Tuesday, March 29th, 2011

The Future of Play talk stage with Mr. Snibbe and Mr. Wilcox

Michael Martin, dean of Cogswell College, invited all students to attend a talk presented by Joe Wilcox and Scott Snibbe, two well known modern artists, about the “Future of Play” in our world today. It was hosted at the Tech Museum of Innovation, nested in the heart of Downtown San Jose which was very fitting for the talk since the museum is dedicated to the future of play through technological advances. The whole talk lasted no longer than about two hours, but in those two short hours the guests got to see some of the prior works of these two artists and hear their view on the topic at hand.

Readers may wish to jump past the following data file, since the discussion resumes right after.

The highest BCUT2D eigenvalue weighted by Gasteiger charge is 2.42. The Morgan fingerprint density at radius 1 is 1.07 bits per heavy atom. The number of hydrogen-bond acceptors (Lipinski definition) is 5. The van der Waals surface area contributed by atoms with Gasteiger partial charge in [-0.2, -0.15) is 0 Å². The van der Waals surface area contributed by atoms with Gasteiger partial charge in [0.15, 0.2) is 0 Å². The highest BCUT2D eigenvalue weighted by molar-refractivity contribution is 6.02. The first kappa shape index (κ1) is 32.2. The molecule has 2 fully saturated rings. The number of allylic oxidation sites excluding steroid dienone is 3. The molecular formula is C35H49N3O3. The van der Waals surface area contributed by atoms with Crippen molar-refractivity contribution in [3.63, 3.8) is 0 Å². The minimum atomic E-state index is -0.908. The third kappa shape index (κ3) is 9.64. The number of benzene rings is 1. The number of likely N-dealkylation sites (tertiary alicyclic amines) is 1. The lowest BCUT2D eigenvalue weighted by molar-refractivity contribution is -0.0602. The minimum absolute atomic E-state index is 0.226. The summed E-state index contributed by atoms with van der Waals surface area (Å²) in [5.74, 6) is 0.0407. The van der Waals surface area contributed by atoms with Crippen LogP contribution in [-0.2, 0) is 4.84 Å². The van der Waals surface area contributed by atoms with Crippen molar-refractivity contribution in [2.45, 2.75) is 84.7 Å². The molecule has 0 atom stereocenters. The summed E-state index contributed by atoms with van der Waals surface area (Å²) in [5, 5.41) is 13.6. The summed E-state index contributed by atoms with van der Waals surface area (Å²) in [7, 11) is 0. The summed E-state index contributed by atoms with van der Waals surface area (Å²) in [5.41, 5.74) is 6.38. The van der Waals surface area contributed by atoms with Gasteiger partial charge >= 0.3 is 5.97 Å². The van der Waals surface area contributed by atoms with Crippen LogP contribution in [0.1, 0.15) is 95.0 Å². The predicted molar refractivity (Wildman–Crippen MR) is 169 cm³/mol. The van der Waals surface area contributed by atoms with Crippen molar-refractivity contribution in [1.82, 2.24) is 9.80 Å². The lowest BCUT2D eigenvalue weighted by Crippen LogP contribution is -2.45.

The two of them felt that play hasn’t really changed in the years that it has existed since they explained that play is a state of enjoyment and pleasure doing any one thing; getting lost in something you like to do. Mr. Wilcox continued more on that by bringing up the fact that today the play that we had 12 to 15 years ago is so different than today’s “re-invention” of play. To justify this claim of re-invention, he referenced the interaction between people and the play that would come of interactions and how it has changed today. He described that back when children and teenagers wanted to hang out or have some quality time together they would not have the luxury of texting or instant messaging. Instead they would have to plan it out ahead of time, call them through phone, or just go to their houses in person and see if they wanted to do anything. It was a bit harder to judge when or where a person would be without the connection tools of today, Mr. Wilcox went on to say, but it was still a way for people to interact face to face and still have that feeling of interaction.